Described as a young, blond men dressing white drob. He rides a horse, and holds an ear of grain in his hand.
He’s main holyday is 20th of april.
Similar to: Baldur, Apollo.
Marena/Marzanna – a goddes of death and winter, connected with underworld (Navia). Her effigy is burned on the first day of spring.
Hors – a god of moon.

Other beings
Dola – personification of fate, similar to disir in scandinavian mythology or christian guardian angel. They protect people form all the evil.
Dziady (Forefathers)  – a spirit of forebears, which can help in everyday life.

Regular festivals
21st of March – Jare Gody* – a festival of spring’s equinox.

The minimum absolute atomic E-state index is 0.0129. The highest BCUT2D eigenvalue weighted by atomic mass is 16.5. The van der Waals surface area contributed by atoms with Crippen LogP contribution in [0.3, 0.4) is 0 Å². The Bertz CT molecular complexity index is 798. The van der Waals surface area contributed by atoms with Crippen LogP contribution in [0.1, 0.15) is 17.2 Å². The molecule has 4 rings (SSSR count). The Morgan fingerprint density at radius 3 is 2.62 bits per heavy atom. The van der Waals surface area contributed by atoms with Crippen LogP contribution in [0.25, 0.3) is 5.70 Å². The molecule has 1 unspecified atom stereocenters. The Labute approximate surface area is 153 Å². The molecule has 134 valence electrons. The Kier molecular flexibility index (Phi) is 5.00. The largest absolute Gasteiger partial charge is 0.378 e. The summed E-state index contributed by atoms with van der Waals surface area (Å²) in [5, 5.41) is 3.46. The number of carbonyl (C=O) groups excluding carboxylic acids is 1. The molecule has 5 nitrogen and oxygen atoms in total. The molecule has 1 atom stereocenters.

20th of April – Yarilo’s Holyday.
21st of June – Kupala’s Night – a festival of summer’s solstice.
20th of July – Perun’s Holyday.
23rd of September – Festival of yields – a festival of autamn’s equinox.
1st of November – Dziady – festival of forefathers.
21st of December – Szczodre Gody – festival of winter’s solstice.
*I’m using Polish names if there is no English one.

Learn more:
http://en.wikipedia.org/wiki/Slavic_mythology
http://www.paganspace.net/group/AncientSlavicMythology
http://www.britannica.com/EBchecked/topic/548484/Slavic-religion
http://www.academia.edu/1264171/Slavic_Religion
http://piereligion.org/slavic.html

Books:
Marija Gimbutas The Slavs
P.M. Barford – The Early Slavs: Culture & Society in Early Medieval Eastern Europe
J. Mahal – Slavic Mythology
A. Szyjewski – Slavic Religion
B. Ribakov – Ancient Slavic Paganism

Books for polish-speaking people:
A. Gieysztor – Mitologia Słowian
A. Szyjewski – Religia Słowian
S. Urbańczyk – Dawni Słowianie – wiara i kult
H. Łowmiański – Religia Słowian i Jej Upadek (very critical work, but you can find here some useful infos)

Vladyka, May 2013